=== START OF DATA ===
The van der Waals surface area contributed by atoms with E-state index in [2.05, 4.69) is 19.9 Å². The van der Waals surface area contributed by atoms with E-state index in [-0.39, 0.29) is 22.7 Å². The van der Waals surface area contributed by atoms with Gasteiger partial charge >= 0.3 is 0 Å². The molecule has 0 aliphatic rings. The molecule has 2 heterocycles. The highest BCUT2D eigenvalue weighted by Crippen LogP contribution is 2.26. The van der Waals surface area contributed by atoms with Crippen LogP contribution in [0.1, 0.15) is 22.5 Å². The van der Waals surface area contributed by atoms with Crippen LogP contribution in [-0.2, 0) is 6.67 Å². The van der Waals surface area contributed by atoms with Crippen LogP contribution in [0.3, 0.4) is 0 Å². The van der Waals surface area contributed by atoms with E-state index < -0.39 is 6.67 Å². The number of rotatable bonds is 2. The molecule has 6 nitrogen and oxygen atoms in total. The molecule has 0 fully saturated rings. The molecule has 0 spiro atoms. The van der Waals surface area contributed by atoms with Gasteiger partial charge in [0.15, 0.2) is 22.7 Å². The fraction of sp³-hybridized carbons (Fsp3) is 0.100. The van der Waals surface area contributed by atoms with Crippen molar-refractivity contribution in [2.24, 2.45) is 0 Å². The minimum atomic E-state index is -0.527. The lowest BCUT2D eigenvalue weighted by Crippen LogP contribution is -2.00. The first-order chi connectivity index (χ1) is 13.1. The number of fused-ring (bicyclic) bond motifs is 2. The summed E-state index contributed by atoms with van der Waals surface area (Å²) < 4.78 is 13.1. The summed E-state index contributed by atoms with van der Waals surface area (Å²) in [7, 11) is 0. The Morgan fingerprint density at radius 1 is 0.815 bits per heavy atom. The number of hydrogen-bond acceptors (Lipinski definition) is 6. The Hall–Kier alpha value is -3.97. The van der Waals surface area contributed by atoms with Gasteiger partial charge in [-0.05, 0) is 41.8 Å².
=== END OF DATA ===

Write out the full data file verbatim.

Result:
The van der Waals surface area contributed by atoms with E-state index in [2.05, 4.69) is 19.9 Å². The van der Waals surface area contributed by atoms with E-state index in [-0.39, 0.29) is 22.7 Å². The van der Waals surface area contributed by atoms with Gasteiger partial charge >= 0.3 is 0 Å². The molecule has 0 aliphatic rings. The molecule has 2 heterocycles. The highest BCUT2D eigenvalue weighted by Crippen LogP contribution is 2.26. The van der Waals surface area contributed by atoms with Crippen LogP contribution in [0.1, 0.15) is 22.5 Å². The van der Waals surface area contributed by atoms with Crippen LogP contribution in [-0.2, 0) is 6.67 Å². The van der Waals surface area contributed by atoms with Crippen LogP contribution in [0.3, 0.4) is 0 Å². The van der Waals surface area contributed by atoms with E-state index < -0.39 is 6.67 Å². The number of rotatable bonds is 2. The molecule has 6 nitrogen and oxygen atoms in total. The molecule has 0 fully saturated rings. The molecule has 0 spiro atoms. The van der Waals surface area contributed by atoms with Gasteiger partial charge in [0.15, 0.2) is 22.7 Å². The fraction of sp³-hybridized carbons (Fsp3) is 0.100. The van der Waals surface area contributed by atoms with Crippen molar-refractivity contribution in [2.24, 2.45) is 0 Å². The minimum atomic E-state index is -0.527. The lowest BCUT2D eigenvalue weighted by Crippen LogP contribution is -2.00. The first-order chi connectivity index (χ1) is 13.1. The number of fused-ring (bicyclic) bond motifs is 2. The summed E-state index contributed by atoms with van der Waals surface area (Å²) < 4.78 is 13.1. The summed E-state index contributed by atoms with van der Waals surface area (Å²) in [7, 11) is 0. The Morgan fingerprint density at radius 1 is 0.815 bits per heavy atom. The number of hydrogen-bond acceptors (Lipinski definition) is 6. The Hall–Kier alpha value is -3.97. The van der Waals surface area contributed by atoms with Gasteiger partial charge in [-0.05, 0) is 41.8 Å².